Although it’s currently 64 degrees outside here in Western PA, earlier this week we had a cold snap and the temperatures dipped into the freezing zone. So Jarrett found himself winterizing the camper in the dark … and rain. It certainly wasn’t ideal, but definitely better than risking frozen pipes.
Since many of you have been working to winterize your own campers, we thought you might enjoy one of our older posts in which we talk about the different ways you can get your camper ready for its long winter’s rest.
Last year Pennsylvania experienced some unseasonably warm days and we shared on Instagram and Facebook that it was rather sad to see the camper already parked and winterized in the driveway when we might have been able to squeeze in one more weekend camping trip late in the season. In response, a reader asked us about camper winterization tips beyond the typical fluid flushes. So here’s our roundup of how we prepare the camper for its long winter rest.
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Inside preparations: Here in Pennsylvania we have a huge problem with stink bugs. Ugh! The critters get into all of the camper’s nooks and crannies, and every spring we spend quite a bit of time vacuuming them up. To try to reduce the nuisance of dead stink bugs falling out of curtains, mattresses, towels, etc., last year we removed or stored as much as possible–and that definitely helped.
Here’s a run down of what we do on the inside of the camper:
- All blankets and pillows are stored in plastic bins, either in the camper or in our basement;
- We remove any curtains, like the kids’ bunk curtains, that we can and store them in plastic bins; the rest of the curtains we open up so that the bugs don’t try to crawl into the “warm” creases;
- The foam pad for our mattress we roll and put into large garbage bags, taping them off so the bugs can’t crawl in;
- We bring the bunk mattresses into the house and store them under or behind a bed. (If you don’t have room in your house for this, last year we bagged and taped these as well and left them in the camper.)
- Make sure to remove all food from the pantry and vacuum up any remaining crumbs.
- Empty the refrigerator and freezer and wipe it down. We keep baking soda and charcoal in the unit to keep moisture out. Additionally we leave the doors slightly open to allow air to circulate. I did not do this one year and over winter there was a significant science project growing in the bottom bin.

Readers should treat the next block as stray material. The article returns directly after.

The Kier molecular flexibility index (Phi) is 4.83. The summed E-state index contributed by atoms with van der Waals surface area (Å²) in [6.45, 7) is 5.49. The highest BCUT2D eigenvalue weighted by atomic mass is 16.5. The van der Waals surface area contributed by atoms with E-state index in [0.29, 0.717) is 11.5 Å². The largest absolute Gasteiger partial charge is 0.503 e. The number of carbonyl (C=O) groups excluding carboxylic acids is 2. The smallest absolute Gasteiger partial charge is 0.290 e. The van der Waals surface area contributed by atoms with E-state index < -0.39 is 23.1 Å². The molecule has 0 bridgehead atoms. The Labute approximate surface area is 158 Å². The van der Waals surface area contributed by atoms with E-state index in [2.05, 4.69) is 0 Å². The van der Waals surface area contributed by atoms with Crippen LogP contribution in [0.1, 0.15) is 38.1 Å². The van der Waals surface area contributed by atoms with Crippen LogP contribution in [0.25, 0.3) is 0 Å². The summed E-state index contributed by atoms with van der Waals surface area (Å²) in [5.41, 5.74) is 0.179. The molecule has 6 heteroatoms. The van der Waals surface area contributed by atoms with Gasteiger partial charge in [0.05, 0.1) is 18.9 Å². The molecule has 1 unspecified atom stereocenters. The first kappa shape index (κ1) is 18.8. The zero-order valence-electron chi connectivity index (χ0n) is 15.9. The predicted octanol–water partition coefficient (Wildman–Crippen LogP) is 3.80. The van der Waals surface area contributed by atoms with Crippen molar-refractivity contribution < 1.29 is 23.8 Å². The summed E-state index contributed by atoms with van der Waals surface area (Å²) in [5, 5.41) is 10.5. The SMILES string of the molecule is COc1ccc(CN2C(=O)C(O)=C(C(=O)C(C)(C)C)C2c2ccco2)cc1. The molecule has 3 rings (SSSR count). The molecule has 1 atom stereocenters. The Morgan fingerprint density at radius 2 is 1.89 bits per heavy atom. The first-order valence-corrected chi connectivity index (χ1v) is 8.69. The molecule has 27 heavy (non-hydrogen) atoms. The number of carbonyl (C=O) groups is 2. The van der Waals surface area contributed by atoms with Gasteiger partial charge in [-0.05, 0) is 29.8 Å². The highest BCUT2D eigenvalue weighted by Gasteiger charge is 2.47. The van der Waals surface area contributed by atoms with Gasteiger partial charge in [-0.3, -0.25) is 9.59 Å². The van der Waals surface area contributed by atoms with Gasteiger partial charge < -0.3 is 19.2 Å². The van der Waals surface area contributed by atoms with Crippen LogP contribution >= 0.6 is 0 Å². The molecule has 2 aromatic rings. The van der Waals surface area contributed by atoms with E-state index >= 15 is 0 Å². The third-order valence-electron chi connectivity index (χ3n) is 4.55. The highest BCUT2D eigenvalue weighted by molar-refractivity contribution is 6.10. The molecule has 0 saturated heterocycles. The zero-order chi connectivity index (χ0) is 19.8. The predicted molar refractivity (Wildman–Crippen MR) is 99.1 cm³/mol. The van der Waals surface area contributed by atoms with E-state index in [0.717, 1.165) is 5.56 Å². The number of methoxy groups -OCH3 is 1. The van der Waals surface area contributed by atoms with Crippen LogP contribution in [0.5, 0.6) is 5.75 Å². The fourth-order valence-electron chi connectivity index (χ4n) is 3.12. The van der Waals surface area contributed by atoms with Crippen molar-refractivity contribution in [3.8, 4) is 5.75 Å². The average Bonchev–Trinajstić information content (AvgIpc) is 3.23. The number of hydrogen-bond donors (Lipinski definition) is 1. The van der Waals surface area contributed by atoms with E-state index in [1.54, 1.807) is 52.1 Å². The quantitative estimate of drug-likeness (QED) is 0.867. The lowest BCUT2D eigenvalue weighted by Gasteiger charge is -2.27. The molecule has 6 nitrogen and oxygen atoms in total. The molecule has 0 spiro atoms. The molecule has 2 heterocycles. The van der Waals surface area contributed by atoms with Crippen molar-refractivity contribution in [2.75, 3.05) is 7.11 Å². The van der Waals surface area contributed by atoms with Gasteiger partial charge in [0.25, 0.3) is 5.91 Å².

- We have never had a rodent problem in our camper, but I’ve heard putting moth balls in the camper can help keep them at bay. If you have gaps where your plumbing lines enter the camper, consider using spray foam insulation to seal the holes up so mice can’t get in.
- I like to use plywood to cover my tires to prevent the UV light from breaking down the tires. You can also purchase tire covers.
- I remove the propane tanks and put them in the garage.
- I take the battery off the camper and put it in our basement hooked up to a trickle charger.
- I put a bag or bucket over my power jack. I know one person that had the housing on the power jack fill with water, which then froze over the winter and ruined the unit.
- I make sure the scissor jacks are up. If your camper is not parked on a paved surface, you should evaluate whether to leave them down. I made this mistake one year and when the ground heaved, the ground pushed up on the camper’s jacks and bent two of the jacks.
To cover or not to cover?:
One year I covered our camper with a tarp (that was not breathable), but it led to condensation and water building up on the inside of the tarp that left black streaks on the camper. And in spite of my best efforts to adequately tie down the tarp, as the winter winds flicked it, it left behind rub marks on the camper. So we don’t hassle with tarps anymore.
My dad uses a fitted RV cover on his fifth wheel and he has had good success with that option. The covers are nice but they are expensive. After talking to lots of campers who use the covers, they have indicated that purchasing the correct size so it fits the camper well is essential.
There are other options for camper storage as well. Many local fairgrounds will charge small fees to store campers in barns and show rings. In Western Pennsylvania there is another option called Wampum Underground that can hold hundreds of campers in underground mines. We have friends who use this option and when I have helped him drop the camper off, I have seen license plates from several nearby states on the hundreds of parked campers and boats.
Since the camper covers and storing the camper in a building hasn’t been in our budget, I have found that if I position the camper so that it is on a slight slope front to back and side to side, it at least helps make sure all the water runs off the roof rather than pooling on top. We also keep our slide out slid in over the winter.
So those are some of the ways we get our camper ready for winter. If you have other tips and suggestions, be sure to share them below! And make sure you follow us on Pinterest where we are always pinning new ideas for the camping community.